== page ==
Cut-off grades are crucial strategic parameters in maximising a mine’s net present value (NPV). As the state of the art underground cut-off grade optimisation approach is very time and resource consuming, this article presents a rapid innovative algorithm-based solution for the given problem. Based on a geological block model and given input parameters, the developed algorithmic approach automates the entire underground mine design and the financial evaluation, ultimately resulting in the identification of the optimum cut-off grade. The key element of the algorithm is the translation of the three-dimensional problem into two dimensions, enabling the usage of Dijkstra’s algorithm for the development design, allowing to compute a single mine design within three to four hours on a standard workstation. Due to the effortless repeatability and the resulting enhanced comparability based on the variable input parameters, the algorithm delineates a chance for improved long-term strategic planning in narrow vein open stoping operations with decreased time and resource consumption.

Authors: Kian Will M. Sc. MBA, Strategic Sourcing Manager Basic Chemicals, Covestro Deutschland AG, Leverkusen/Germany, Silja Vendla M. Sc., Senior Process and Product Technologist, Tata Steel IJmuiden B. V., IJmuiden/Netherlands

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Intercultural Competencies as Success Factor for the Transfer of Technology and Know-how to Chile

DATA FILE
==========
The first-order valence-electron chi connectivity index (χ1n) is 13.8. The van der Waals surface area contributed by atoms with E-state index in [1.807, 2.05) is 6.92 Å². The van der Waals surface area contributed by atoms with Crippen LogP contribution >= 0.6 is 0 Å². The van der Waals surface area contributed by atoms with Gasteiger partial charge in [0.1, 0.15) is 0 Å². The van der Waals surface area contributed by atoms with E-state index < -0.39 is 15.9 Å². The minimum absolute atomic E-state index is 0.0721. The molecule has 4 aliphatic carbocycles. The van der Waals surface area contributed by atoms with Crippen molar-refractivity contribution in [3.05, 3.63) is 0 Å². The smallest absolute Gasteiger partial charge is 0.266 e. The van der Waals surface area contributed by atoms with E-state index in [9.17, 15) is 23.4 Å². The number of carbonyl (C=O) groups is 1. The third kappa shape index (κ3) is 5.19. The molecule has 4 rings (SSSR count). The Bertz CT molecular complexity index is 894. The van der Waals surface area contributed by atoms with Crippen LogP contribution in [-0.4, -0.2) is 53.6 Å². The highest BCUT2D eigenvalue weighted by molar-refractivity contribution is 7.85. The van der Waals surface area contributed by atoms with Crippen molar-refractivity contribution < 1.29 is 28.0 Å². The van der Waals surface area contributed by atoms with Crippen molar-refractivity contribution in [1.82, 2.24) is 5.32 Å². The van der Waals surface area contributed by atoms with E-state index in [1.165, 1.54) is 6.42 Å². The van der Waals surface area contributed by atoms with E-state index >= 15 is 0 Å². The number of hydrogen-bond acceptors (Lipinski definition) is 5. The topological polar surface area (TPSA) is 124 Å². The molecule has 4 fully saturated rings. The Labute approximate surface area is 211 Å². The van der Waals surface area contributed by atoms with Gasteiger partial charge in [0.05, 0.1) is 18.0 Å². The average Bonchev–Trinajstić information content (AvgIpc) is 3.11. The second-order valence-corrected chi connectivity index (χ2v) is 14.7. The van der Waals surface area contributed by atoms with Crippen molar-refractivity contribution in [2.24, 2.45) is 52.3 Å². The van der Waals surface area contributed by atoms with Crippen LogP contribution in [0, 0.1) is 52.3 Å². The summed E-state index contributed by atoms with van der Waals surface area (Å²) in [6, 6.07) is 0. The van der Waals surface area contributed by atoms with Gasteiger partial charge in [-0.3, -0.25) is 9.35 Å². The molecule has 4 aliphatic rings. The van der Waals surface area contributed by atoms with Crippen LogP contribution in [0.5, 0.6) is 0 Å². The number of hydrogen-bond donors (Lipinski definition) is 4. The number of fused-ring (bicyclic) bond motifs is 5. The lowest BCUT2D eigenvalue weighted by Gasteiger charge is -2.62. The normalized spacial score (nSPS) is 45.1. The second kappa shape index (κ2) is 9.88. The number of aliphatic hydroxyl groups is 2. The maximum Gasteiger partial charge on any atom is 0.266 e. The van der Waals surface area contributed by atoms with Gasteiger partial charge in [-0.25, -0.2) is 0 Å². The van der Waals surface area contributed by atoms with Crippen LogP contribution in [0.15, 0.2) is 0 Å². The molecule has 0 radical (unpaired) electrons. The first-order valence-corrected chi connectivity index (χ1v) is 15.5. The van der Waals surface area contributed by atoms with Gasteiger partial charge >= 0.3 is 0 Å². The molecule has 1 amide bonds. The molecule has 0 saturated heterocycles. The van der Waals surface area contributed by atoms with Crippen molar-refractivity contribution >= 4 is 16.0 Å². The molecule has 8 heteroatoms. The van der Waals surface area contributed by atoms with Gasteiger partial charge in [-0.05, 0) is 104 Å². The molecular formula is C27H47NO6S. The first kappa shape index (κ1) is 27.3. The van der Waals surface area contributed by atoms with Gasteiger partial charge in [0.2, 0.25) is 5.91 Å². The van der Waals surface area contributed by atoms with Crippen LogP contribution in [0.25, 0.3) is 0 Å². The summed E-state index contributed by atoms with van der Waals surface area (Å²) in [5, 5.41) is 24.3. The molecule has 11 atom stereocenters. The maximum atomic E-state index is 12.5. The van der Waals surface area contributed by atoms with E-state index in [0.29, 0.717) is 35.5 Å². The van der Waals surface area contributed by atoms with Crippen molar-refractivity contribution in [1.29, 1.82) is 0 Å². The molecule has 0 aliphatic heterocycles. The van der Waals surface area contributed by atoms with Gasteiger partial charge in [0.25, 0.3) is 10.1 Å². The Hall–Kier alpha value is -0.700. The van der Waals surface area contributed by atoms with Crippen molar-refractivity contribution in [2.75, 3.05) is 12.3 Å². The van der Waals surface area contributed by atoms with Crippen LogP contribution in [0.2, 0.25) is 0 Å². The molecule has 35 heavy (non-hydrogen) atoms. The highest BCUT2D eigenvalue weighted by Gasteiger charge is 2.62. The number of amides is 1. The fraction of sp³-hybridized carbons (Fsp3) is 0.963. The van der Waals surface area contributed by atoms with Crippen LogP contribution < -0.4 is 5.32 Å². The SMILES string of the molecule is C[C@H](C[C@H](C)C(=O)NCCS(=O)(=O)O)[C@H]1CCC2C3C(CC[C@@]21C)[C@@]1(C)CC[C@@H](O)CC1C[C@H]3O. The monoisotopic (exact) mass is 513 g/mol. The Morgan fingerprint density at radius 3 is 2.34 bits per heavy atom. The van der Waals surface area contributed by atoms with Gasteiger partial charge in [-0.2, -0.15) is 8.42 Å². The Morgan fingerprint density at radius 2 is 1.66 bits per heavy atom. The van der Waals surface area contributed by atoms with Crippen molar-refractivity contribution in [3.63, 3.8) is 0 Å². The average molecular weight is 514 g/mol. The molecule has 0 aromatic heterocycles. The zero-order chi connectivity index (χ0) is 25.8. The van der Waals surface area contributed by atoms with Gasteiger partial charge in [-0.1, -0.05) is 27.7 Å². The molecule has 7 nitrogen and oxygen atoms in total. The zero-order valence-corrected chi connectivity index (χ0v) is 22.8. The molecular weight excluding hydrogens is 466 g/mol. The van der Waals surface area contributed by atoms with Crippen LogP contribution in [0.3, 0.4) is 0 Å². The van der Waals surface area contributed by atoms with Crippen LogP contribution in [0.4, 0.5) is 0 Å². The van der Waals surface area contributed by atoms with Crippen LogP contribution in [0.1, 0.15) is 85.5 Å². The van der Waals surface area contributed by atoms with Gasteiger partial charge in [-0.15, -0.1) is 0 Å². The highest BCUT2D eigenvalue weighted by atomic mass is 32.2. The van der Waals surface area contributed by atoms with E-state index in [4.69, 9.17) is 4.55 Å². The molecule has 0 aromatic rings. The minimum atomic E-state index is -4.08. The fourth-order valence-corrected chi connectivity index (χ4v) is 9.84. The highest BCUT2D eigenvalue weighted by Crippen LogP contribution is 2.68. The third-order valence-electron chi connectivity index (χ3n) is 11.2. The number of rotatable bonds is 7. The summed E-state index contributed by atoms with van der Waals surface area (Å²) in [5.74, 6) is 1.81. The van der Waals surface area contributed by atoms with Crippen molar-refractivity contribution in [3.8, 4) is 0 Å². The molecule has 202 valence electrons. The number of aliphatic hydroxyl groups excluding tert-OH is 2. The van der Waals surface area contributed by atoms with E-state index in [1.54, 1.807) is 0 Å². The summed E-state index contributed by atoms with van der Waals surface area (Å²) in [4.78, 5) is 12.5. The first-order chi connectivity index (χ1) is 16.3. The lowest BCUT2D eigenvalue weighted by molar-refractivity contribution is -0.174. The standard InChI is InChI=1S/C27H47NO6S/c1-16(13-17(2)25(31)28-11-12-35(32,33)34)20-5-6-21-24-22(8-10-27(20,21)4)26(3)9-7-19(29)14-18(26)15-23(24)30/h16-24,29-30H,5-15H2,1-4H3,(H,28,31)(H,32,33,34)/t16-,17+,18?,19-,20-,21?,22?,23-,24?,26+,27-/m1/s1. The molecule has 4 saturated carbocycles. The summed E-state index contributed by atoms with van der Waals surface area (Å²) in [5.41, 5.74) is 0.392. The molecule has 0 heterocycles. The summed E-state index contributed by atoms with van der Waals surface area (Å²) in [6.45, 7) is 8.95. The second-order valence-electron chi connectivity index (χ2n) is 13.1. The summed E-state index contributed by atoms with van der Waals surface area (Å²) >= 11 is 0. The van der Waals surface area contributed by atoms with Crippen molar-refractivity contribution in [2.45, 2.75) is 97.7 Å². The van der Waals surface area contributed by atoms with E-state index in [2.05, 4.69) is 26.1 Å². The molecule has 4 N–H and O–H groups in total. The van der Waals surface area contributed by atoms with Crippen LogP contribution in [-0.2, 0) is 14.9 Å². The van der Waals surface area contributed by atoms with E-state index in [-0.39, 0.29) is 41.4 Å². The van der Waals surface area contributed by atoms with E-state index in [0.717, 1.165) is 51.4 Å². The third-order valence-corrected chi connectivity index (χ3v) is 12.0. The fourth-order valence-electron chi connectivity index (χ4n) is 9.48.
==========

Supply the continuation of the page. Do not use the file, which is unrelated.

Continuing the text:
Fig. 1. Development of total factor productivity (TFP) in Chile, 1993 – 2015. // Bild 1. Wachstum der totalen Faktorproduktivität (TFP) in Chile, 1993 – 2015.

The Chilean mining industry is developing continuously. New requirements regarding materials, environment and security issues imply the need for more sophisticated and efficient technologies. Instead of being fabricated in Chile, these technologies are usually imported from abroad. But how can foreign producers make their way to Chile? And how can they identify requirements that are necessary in order to improve non-automated processes? With this article, we want to provide insights into the transfer of technology and know-how from Germany to Chile. In this context, we focus on selected principles about the country as well as current challenges in the Chilean mining sector. The second part will analyze intercultural and change-management concepts and finally discuss possible solutions for supplying companies.

Authors: Ernesto Buholzer Sepúlveda und Simon Mayerhofer, Geschäftsführer und Inhaber, Mayerhofer & Sepúlveda Trade Consulting GbR (MS Trade Consulting), Erlangen/Germany